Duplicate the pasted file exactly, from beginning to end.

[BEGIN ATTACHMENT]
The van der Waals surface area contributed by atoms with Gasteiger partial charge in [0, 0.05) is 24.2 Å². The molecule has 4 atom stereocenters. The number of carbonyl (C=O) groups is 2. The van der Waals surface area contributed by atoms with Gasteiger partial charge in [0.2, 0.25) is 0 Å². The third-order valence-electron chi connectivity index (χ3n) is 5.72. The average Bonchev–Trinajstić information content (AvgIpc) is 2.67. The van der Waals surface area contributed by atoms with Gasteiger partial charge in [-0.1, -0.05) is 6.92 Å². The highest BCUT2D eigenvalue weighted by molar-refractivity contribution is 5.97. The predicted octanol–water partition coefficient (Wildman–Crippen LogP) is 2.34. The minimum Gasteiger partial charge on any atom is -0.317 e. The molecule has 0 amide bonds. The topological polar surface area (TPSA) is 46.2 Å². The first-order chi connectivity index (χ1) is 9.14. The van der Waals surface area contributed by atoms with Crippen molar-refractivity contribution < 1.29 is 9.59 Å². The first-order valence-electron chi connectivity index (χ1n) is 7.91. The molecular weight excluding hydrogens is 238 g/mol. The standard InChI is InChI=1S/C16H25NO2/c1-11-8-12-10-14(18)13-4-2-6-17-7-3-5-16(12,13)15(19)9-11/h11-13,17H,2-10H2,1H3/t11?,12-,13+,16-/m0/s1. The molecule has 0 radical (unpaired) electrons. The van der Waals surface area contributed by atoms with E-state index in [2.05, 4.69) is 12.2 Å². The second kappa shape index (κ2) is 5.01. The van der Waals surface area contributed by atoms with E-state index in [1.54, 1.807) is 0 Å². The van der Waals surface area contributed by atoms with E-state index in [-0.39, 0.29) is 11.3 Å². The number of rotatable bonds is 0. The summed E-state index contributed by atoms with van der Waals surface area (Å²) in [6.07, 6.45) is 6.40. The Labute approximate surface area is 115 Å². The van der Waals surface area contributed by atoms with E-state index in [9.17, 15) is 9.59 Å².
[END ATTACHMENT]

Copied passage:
The van der Waals surface area contributed by atoms with Gasteiger partial charge in [0, 0.05) is 24.2 Å². The molecule has 4 atom stereocenters. The number of carbonyl (C=O) groups is 2. The van der Waals surface area contributed by atoms with Gasteiger partial charge in [0.2, 0.25) is 0 Å². The third-order valence-electron chi connectivity index (χ3n) is 5.72. The average Bonchev–Trinajstić information content (AvgIpc) is 2.67. The van der Waals surface area contributed by atoms with Gasteiger partial charge in [-0.1, -0.05) is 6.92 Å². The highest BCUT2D eigenvalue weighted by molar-refractivity contribution is 5.97. The predicted octanol–water partition coefficient (Wildman–Crippen LogP) is 2.34. The minimum Gasteiger partial charge on any atom is -0.317 e. The molecule has 0 amide bonds. The topological polar surface area (TPSA) is 46.2 Å². The first-order chi connectivity index (χ1) is 9.14. The van der Waals surface area contributed by atoms with Crippen molar-refractivity contribution < 1.29 is 9.59 Å². The first-order valence-electron chi connectivity index (χ1n) is 7.91. The molecular weight excluding hydrogens is 238 g/mol. The standard InChI is InChI=1S/C16H25NO2/c1-11-8-12-10-14(18)13-4-2-6-17-7-3-5-16(12,13)15(19)9-11/h11-13,17H,2-10H2,1H3/t11?,12-,13+,16-/m0/s1. The molecule has 0 radical (unpaired) electrons. The van der Waals surface area contributed by atoms with E-state index in [2.05, 4.69) is 12.2 Å². The second kappa shape index (κ2) is 5.01. The van der Waals surface area contributed by atoms with E-state index in [1.54, 1.807) is 0 Å². The van der Waals surface area contributed by atoms with E-state index in [-0.39, 0.29) is 11.3 Å². The number of rotatable bonds is 0. The summed E-state index contributed by atoms with van der Waals surface area (Å²) in [6.07, 6.45) is 6.40. The Labute approximate surface area is 115 Å². The van der Waals surface area contributed by atoms with E-state index in [9.17, 15) is 9.59 Å².